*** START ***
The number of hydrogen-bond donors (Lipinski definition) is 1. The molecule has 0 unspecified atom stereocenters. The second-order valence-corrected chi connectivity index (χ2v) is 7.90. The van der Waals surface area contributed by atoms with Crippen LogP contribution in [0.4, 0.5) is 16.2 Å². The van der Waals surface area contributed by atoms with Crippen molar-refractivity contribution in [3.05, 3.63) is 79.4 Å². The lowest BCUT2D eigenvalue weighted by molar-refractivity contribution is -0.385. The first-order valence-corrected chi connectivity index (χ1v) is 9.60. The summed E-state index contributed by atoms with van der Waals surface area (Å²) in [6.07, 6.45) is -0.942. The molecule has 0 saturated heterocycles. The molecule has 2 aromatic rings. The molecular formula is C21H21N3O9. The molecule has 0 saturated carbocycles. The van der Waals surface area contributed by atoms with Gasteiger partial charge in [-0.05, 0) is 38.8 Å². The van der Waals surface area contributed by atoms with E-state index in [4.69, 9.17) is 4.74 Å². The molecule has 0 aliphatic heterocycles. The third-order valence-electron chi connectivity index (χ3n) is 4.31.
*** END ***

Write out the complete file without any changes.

The number of hydrogen-bond donors (Lipinski definition) is 1. The molecule has 0 unspecified atom stereocenters. The second-order valence-corrected chi connectivity index (χ2v) is 7.90. The van der Waals surface area contributed by atoms with Crippen LogP contribution in [0.4, 0.5) is 16.2 Å². The van der Waals surface area contributed by atoms with Crippen molar-refractivity contribution in [3.05, 3.63) is 79.4 Å². The lowest BCUT2D eigenvalue weighted by molar-refractivity contribution is -0.385. The first-order valence-corrected chi connectivity index (χ1v) is 9.60. The summed E-state index contributed by atoms with van der Waals surface area (Å²) in [6.07, 6.45) is -0.942. The molecule has 0 saturated heterocycles. The molecule has 2 aromatic rings. The molecular formula is C21H21N3O9. The molecule has 0 saturated carbocycles. The van der Waals surface area contributed by atoms with Gasteiger partial charge in [-0.05, 0) is 38.8 Å². The van der Waals surface area contributed by atoms with E-state index in [4.69, 9.17) is 4.74 Å². The molecule has 0 aliphatic heterocycles. The third-order valence-electron chi connectivity index (χ3n) is 4.31.